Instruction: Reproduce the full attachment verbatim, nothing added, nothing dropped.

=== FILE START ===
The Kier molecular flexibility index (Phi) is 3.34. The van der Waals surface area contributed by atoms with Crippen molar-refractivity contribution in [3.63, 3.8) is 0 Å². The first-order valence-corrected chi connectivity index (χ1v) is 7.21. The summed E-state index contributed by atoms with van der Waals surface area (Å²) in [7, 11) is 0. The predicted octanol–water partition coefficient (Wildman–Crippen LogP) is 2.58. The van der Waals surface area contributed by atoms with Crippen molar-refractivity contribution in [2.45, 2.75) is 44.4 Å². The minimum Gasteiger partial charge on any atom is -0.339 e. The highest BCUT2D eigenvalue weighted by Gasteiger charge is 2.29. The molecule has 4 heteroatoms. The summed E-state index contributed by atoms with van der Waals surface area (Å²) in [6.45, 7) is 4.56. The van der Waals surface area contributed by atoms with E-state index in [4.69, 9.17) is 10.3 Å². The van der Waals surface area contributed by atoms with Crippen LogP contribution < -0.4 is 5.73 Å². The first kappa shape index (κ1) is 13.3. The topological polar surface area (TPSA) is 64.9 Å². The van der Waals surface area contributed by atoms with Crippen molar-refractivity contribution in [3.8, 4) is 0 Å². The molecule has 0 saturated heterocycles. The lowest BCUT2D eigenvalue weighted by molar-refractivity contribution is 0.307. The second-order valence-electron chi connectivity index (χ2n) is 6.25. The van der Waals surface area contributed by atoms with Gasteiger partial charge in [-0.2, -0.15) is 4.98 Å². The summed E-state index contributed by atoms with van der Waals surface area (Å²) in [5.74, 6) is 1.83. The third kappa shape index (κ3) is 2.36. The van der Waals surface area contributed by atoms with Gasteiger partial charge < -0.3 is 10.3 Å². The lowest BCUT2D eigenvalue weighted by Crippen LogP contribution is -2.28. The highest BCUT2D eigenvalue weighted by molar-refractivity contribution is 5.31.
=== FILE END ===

The Kier molecular flexibility index (Phi) is 3.34. The van der Waals surface area contributed by atoms with Crippen molar-refractivity contribution in [3.63, 3.8) is 0 Å². The first-order valence-corrected chi connectivity index (χ1v) is 7.21. The summed E-state index contributed by atoms with van der Waals surface area (Å²) in [7, 11) is 0. The predicted octanol–water partition coefficient (Wildman–Crippen LogP) is 2.58. The van der Waals surface area contributed by atoms with Crippen molar-refractivity contribution in [2.45, 2.75) is 44.4 Å². The minimum Gasteiger partial charge on any atom is -0.339 e. The highest BCUT2D eigenvalue weighted by Gasteiger charge is 2.29. The molecule has 4 heteroatoms. The summed E-state index contributed by atoms with van der Waals surface area (Å²) in [6.45, 7) is 4.56. The van der Waals surface area contributed by atoms with E-state index in [4.69, 9.17) is 10.3 Å². The van der Waals surface area contributed by atoms with Crippen LogP contribution < -0.4 is 5.73 Å². The first kappa shape index (κ1) is 13.3. The topological polar surface area (TPSA) is 64.9 Å². The van der Waals surface area contributed by atoms with Crippen molar-refractivity contribution in [3.8, 4) is 0 Å². The molecule has 0 saturated heterocycles. The lowest BCUT2D eigenvalue weighted by molar-refractivity contribution is 0.307. The second-order valence-electron chi connectivity index (χ2n) is 6.25. The van der Waals surface area contributed by atoms with Gasteiger partial charge in [-0.2, -0.15) is 4.98 Å². The summed E-state index contributed by atoms with van der Waals surface area (Å²) in [5.74, 6) is 1.83. The third kappa shape index (κ3) is 2.36. The van der Waals surface area contributed by atoms with Gasteiger partial charge < -0.3 is 10.3 Å². The lowest BCUT2D eigenvalue weighted by Crippen LogP contribution is -2.28. The highest BCUT2D eigenvalue weighted by molar-refractivity contribution is 5.31.